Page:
Parties Have Flexibility in Allocating Settlement Amounts in Class Actions -- Nordstrom Commission Cases

In traditional litigation a plaintiff is obviously free to settle his differences with the defendant on whatever terms he chooses.  And if a settlement removes the case from an overcrowded docket the Court's normal reaction is to immediately grant a dismissal with a sigh of "good riddance."  

As class action practitioners are acutely aware, however, these cases are a whole different animal.  Because the Court has an obligation to safeguard the procedural rights of "absent class members," it must give approval to the class settlement after certifying that it is "fair and reasonable" to the class under the circumstances.  This places judges in the anomolous position of acting as a sort of quasi-advocate for the interests of one group of litigants.  As a result, there has been a great deal of uncertainty about exactly what the court must do in order to discharge its obligation to review and approve class settlements.

In Nordstrom Commission Cases the California Appellate Court has provided some useful guidance for the Courts that review class action settlements and the parties who negotiate and draft them.  The Appellate Court upheld the lower court's decision to approve a settlement involving the calculation and payment of commissions to Nordstrom sales clerks.  In doing so, it affirmed the following principles:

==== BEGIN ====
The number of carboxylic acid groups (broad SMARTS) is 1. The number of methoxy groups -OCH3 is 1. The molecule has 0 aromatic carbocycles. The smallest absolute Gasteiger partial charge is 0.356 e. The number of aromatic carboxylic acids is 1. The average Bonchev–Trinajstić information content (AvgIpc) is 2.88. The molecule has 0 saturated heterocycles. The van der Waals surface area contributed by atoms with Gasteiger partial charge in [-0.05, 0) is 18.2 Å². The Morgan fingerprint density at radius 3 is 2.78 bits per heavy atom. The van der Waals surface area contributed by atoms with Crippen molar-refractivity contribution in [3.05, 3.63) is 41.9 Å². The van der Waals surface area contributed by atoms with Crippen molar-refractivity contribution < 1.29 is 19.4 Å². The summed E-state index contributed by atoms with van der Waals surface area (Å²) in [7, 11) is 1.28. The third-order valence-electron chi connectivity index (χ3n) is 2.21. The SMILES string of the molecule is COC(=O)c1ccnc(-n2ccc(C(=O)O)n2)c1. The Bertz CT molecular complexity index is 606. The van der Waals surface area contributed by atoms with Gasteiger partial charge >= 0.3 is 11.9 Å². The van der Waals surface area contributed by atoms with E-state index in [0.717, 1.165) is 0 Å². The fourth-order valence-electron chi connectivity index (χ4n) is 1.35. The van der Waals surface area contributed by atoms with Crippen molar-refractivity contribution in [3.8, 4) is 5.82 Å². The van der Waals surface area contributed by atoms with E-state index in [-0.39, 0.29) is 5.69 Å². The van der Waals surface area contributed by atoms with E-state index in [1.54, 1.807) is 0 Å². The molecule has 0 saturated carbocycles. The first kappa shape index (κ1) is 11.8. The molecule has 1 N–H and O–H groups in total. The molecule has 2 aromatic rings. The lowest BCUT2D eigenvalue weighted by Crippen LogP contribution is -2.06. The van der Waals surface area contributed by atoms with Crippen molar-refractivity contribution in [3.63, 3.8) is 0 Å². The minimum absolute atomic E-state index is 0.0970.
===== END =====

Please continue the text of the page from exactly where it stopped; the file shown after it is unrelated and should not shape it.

• A lower court's determination that the relative "strength of the case" supports settlement approval will not be second-guessed so long as the parties have provided a "substantiated explanation of the strengths and weaknesses of the class's claims, as well as the potential total recovery by the class under various damage theories."
     
  • The parties need not allocate specific money to each claim and, in particular, may properly allocate "$0" to claims under PAGA.  This is significant because 75% of all PAGA penalties must be paid to the state of California.
     
  • Vouchers for products provided by the defendant are a proper form of settlement consideration and such so-called "coupon settlements" are not disfavored under California law.

By clarifying the standards and making settlements easier to negotiate and approve, the Nordstrom Commission case is actually beneficial to both plaintiffs and defendants.  

 

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